His son, Bill Dodds, went off and served in World War II and returned home and built a small house in the suburbs and retired from the U.S. Post Office. He lived a modest life and was a hard worker who had farming in his blood and was always available to help anyone in need.

Bill Dodds was my grandfather. He told me the story of June 17, 1936, several times and with every telling, tears would fill his eyes as he relived it all.

I visited him one day at the nursing home before he passed away, age and a failing body putting him there. He asked me if I remembered the story of his father going bankrupt and began to sob as he looked at me and said it was a curse apparently because he too had nothing to pass on to my brother and I.

By needing to go into the nursing home, Medicaid had taken everything, and he was left with nothing just like his father. He prolifically apologized, but he had no reason to.

Jack Dodds was a hard worker who believed in himself and felt that the risk of improving himself, his family and his farm was worth it; that takes grit, and sometimes the gamble pays off and sometimes it doesn’t.

Although he failed, by taking my grandfather with him, Jack showed his son how to take the hit with dignity and also how it is okay for you to break down and let the raw emotion go.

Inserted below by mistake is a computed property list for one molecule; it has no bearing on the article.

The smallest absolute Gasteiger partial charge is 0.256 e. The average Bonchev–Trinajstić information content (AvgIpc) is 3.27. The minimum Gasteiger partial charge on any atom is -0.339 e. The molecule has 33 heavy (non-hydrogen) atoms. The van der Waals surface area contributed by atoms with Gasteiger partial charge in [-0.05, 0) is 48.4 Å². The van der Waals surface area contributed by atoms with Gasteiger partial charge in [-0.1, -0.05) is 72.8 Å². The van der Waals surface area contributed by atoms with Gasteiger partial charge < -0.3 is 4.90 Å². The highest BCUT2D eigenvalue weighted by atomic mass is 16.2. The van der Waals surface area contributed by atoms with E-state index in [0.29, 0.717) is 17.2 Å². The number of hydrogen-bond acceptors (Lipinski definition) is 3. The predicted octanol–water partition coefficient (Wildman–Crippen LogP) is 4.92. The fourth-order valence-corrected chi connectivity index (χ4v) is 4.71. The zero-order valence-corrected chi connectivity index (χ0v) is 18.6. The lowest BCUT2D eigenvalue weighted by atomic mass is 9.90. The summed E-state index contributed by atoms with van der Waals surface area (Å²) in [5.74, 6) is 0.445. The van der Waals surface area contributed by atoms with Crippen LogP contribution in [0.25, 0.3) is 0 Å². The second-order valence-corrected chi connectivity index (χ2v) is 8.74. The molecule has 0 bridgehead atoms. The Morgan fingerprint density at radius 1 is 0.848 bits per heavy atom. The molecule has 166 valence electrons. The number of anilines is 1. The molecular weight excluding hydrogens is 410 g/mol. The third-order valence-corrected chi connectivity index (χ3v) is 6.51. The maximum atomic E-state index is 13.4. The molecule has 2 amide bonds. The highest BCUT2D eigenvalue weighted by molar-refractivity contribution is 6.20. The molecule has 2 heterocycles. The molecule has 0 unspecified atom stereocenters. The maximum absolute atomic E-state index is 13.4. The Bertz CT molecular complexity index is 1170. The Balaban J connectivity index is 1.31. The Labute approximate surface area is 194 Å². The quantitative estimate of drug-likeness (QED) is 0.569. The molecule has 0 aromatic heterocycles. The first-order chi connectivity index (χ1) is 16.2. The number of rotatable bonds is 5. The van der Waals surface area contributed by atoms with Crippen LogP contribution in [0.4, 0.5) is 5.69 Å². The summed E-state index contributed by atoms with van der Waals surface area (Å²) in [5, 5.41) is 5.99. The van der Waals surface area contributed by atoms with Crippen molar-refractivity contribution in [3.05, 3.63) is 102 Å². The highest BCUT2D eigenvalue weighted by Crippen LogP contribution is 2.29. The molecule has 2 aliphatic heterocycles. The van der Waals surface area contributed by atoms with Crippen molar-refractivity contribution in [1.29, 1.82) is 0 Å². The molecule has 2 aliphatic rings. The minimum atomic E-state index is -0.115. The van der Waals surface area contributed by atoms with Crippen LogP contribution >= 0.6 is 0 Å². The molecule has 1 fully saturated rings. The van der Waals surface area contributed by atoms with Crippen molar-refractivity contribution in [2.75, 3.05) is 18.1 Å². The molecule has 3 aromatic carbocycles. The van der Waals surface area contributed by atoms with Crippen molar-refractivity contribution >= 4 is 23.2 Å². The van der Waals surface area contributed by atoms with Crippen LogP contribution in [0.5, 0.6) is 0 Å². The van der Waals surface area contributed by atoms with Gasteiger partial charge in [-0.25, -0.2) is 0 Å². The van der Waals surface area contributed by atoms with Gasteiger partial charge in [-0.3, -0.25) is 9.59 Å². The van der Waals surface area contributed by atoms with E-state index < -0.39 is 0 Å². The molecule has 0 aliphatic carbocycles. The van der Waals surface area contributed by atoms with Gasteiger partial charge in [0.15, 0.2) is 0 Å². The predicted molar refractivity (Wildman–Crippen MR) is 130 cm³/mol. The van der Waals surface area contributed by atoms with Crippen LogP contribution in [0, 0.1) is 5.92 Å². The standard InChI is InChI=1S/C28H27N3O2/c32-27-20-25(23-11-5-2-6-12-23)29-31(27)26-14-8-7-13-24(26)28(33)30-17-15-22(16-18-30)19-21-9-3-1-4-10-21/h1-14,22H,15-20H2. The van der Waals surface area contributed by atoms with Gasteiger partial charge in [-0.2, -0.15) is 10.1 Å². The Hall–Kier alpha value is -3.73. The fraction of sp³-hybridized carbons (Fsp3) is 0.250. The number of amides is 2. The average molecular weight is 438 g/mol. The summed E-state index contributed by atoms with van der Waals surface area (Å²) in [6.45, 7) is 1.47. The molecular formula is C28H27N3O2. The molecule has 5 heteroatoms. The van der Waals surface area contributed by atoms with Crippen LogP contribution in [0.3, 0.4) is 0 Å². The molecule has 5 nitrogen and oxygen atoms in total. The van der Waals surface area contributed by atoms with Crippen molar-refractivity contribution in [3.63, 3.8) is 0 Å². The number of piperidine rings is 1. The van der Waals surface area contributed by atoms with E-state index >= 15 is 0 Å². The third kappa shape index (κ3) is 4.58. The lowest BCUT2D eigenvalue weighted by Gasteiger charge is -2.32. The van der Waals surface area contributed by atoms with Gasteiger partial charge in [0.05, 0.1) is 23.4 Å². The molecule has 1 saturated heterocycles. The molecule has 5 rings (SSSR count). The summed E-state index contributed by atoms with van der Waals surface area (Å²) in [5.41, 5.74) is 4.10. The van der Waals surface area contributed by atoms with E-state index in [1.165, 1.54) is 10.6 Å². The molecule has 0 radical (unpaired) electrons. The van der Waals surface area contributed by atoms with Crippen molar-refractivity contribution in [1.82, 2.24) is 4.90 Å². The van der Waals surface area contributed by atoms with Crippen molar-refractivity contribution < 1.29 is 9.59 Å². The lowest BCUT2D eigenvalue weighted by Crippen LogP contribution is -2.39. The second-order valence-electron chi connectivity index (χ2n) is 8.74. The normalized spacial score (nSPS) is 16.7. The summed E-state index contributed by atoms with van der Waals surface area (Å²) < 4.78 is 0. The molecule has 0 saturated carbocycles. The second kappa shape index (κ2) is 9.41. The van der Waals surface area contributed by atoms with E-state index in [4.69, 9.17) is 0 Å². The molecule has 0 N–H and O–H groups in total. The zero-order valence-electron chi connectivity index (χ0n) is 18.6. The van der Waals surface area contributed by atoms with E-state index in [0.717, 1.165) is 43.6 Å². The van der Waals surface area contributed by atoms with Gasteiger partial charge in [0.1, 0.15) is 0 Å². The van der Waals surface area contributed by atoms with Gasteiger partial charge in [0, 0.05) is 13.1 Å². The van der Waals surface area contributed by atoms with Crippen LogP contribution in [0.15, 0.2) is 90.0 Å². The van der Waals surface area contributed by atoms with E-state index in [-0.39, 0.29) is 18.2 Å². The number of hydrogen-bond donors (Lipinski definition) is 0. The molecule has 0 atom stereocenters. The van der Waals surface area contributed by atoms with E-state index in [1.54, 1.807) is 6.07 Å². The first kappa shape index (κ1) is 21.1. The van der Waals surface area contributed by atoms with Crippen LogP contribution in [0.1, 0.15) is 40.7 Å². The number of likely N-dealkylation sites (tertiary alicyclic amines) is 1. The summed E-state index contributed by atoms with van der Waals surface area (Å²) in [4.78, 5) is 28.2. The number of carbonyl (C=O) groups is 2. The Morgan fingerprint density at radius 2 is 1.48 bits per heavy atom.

Moreover, my grandfather witnessed that day that when you give yourself selflessly to assist others, people remember and will return the favor; you can accept it with humility and grace.

My grandfather was not often wrong on matters, but he was wrong this day in 2013. He may not have had physical possession to pass on, but he was able to pass on a hard work ethic, humility, the ability and desire to dream and risk to obtain those dreams, that you accept triumph and failure with the same dignity, that it is okay to show emotion, and that your put others first.

My grandfather learned these lessons from his father, and he taught them to his son and grandsons. They are lessons and core values that each subsequent generation has held dear.

Anyone who has ever farmed or stuck their fingers in the dirt recognizes the risks and work associated with agriculture. This lesson is taught early on by every book, person and government agency.

However, some of the other lessons that Jack Dodds demonstrated have been lost in the 60 years since he passed and perhaps it is time we all work to see those lessons reimplemented back into agriculture and our lives.